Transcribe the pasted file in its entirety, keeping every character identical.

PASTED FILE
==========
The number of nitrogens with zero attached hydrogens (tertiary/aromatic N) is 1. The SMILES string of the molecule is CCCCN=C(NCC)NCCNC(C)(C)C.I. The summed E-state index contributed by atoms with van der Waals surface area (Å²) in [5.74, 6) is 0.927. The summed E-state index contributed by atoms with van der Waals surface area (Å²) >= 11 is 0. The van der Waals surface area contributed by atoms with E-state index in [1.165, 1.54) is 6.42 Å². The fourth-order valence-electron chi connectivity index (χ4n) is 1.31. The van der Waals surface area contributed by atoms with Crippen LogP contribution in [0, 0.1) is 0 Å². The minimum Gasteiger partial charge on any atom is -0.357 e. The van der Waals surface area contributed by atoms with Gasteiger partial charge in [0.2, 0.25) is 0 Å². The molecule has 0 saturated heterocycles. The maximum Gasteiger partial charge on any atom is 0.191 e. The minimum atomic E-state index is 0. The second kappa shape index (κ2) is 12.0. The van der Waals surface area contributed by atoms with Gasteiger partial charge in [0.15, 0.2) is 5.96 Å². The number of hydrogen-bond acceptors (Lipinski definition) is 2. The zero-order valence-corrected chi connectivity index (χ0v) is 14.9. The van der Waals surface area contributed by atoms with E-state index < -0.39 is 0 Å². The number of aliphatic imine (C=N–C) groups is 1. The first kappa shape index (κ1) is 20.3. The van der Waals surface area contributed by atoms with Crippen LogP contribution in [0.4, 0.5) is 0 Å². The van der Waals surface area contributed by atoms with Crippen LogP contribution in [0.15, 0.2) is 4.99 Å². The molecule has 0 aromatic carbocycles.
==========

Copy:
The number of nitrogens with zero attached hydrogens (tertiary/aromatic N) is 1. The SMILES string of the molecule is CCCCN=C(NCC)NCCNC(C)(C)C.I. The summed E-state index contributed by atoms with van der Waals surface area (Å²) in [5.74, 6) is 0.927. The summed E-state index contributed by atoms with van der Waals surface area (Å²) >= 11 is 0. The van der Waals surface area contributed by atoms with E-state index in [1.165, 1.54) is 6.42 Å². The fourth-order valence-electron chi connectivity index (χ4n) is 1.31. The van der Waals surface area contributed by atoms with Crippen LogP contribution in [0, 0.1) is 0 Å². The minimum Gasteiger partial charge on any atom is -0.357 e. The van der Waals surface area contributed by atoms with Gasteiger partial charge in [0.2, 0.25) is 0 Å². The molecule has 0 saturated heterocycles. The maximum Gasteiger partial charge on any atom is 0.191 e. The minimum atomic E-state index is 0. The second kappa shape index (κ2) is 12.0. The van der Waals surface area contributed by atoms with Gasteiger partial charge in [0.15, 0.2) is 5.96 Å². The number of hydrogen-bond acceptors (Lipinski definition) is 2. The zero-order valence-corrected chi connectivity index (χ0v) is 14.9. The van der Waals surface area contributed by atoms with E-state index < -0.39 is 0 Å². The number of aliphatic imine (C=N–C) groups is 1. The first kappa shape index (κ1) is 20.3. The van der Waals surface area contributed by atoms with Crippen LogP contribution in [0.4, 0.5) is 0 Å². The van der Waals surface area contributed by atoms with Crippen LogP contribution in [0.15, 0.2) is 4.99 Å². The molecule has 0 aromatic carbocycles.